Home >Nanofibres may pose health risk
Nanofibres may pose health risk
23 January 2013
New research into the health risks posed by inhaling nanofibres â€“ used to strengthen objects from tennis rackets to aeroplane wings â€“ has shown that these fibres could be as harmful to the lungs as asbestos fibres, as they have a similar shape.
Researchers from Edinburgh tested varying lengths of nanofibres, to see the effects inhalation had on mice, and found that the longer fibres caused similar effects to asbestos fibres, which cause lung cancers such as mesothelioma. Those larger than five micrometres, or fivethousandths of a millimetre, tended to become lodged in the lungs and cause inflammation. The smaller ones were cleared from the lungs. The researchers hope the study will help to design safer nanofibres.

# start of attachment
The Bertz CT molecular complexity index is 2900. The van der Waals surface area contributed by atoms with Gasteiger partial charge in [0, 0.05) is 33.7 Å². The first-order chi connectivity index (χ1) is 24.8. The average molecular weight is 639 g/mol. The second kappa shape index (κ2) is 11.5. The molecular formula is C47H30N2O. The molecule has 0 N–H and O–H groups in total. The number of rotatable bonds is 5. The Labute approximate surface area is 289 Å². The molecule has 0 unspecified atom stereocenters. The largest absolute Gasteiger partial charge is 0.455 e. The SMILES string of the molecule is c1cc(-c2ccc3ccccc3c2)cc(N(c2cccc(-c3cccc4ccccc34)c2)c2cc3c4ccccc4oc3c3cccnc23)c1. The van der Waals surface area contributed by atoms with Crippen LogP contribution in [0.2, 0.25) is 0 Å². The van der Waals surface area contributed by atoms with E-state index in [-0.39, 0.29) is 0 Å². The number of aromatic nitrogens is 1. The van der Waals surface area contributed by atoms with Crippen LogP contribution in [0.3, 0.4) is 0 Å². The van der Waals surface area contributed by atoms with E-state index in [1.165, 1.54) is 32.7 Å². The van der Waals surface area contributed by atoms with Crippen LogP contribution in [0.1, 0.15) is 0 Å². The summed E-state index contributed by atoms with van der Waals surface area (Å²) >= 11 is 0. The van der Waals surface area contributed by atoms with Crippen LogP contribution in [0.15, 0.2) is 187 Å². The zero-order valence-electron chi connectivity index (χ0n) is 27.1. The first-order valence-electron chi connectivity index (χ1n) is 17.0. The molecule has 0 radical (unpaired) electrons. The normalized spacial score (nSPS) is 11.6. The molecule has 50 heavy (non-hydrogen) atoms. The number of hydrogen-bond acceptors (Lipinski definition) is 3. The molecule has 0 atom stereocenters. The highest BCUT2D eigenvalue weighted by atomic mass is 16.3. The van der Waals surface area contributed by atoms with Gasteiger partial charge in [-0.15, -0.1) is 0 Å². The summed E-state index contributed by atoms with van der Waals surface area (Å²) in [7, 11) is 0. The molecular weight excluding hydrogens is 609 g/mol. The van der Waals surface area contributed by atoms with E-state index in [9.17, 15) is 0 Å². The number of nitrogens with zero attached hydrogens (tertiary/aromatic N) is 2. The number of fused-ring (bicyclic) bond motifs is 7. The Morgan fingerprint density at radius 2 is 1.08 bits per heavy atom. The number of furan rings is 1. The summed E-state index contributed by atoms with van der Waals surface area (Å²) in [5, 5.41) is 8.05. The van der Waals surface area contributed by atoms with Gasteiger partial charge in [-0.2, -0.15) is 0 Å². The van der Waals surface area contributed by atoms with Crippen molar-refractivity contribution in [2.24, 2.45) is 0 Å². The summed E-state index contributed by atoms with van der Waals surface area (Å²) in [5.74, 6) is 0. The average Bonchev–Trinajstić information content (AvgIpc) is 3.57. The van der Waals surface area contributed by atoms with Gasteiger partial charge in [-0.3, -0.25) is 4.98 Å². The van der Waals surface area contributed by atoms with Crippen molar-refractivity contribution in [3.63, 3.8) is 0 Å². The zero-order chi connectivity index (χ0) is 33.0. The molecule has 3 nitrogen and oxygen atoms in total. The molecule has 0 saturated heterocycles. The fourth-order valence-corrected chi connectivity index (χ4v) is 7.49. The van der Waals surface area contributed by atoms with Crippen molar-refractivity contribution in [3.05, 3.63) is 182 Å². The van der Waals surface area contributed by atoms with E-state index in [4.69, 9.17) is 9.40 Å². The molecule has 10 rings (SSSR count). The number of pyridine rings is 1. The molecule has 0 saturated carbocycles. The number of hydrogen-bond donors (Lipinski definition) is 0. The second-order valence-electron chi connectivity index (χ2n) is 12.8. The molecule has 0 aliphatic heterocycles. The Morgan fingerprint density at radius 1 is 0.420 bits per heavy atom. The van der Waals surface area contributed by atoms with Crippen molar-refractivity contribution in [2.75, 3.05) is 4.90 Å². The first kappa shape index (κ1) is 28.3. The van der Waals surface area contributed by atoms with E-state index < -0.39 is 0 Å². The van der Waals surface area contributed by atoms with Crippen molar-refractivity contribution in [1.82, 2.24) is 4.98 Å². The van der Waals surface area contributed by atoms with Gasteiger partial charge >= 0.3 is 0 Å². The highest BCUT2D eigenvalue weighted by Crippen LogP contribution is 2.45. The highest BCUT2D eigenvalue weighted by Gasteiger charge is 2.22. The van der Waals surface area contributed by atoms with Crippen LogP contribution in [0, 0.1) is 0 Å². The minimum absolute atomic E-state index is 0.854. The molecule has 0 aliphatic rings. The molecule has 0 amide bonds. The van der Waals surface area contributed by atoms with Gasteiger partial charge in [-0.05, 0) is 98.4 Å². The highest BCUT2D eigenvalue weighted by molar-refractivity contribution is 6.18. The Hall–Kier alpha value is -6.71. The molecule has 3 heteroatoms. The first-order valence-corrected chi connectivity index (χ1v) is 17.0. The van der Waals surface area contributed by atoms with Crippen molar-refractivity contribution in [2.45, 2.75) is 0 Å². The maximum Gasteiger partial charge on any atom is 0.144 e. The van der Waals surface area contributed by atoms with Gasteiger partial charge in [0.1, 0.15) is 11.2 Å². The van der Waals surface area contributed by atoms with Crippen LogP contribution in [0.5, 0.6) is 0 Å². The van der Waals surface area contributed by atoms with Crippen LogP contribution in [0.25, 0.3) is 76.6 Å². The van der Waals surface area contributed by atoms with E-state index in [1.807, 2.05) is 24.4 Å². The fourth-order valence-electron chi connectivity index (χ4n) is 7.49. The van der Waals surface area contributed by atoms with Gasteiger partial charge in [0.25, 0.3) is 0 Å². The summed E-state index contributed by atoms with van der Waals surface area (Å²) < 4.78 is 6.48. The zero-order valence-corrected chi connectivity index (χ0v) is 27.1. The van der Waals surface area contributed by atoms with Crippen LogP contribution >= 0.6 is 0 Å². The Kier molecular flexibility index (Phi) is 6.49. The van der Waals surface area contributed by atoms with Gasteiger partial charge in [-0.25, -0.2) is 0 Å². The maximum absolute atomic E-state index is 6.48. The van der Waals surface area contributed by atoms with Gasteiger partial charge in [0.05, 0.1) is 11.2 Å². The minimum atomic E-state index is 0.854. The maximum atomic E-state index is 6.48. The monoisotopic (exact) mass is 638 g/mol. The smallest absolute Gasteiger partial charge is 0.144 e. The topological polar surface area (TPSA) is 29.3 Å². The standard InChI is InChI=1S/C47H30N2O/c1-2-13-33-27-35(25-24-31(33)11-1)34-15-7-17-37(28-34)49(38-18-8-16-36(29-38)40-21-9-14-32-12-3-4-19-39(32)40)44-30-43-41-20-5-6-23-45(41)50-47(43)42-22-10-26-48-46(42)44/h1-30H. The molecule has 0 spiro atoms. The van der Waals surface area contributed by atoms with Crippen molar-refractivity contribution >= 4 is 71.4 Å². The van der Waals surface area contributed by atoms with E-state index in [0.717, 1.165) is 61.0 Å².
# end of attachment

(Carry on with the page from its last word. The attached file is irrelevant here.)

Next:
Ken Donaldson, professor of respiratory toxicology at the University of Edinburgh, said: â€œWe knew that long fibres, compared with shorter fibres, could cause tumours, but until now we did not know the cut-off length at which this happened.â€
Prof Stephen Spiro, from the British Lung Foundation, added: â€œIf confirmed by subsequent studies, this minimum fibre length can be cited in industry guidelines to help ensure people are not exposed to the sorts of fibres that may lead to such deadly diseases.â€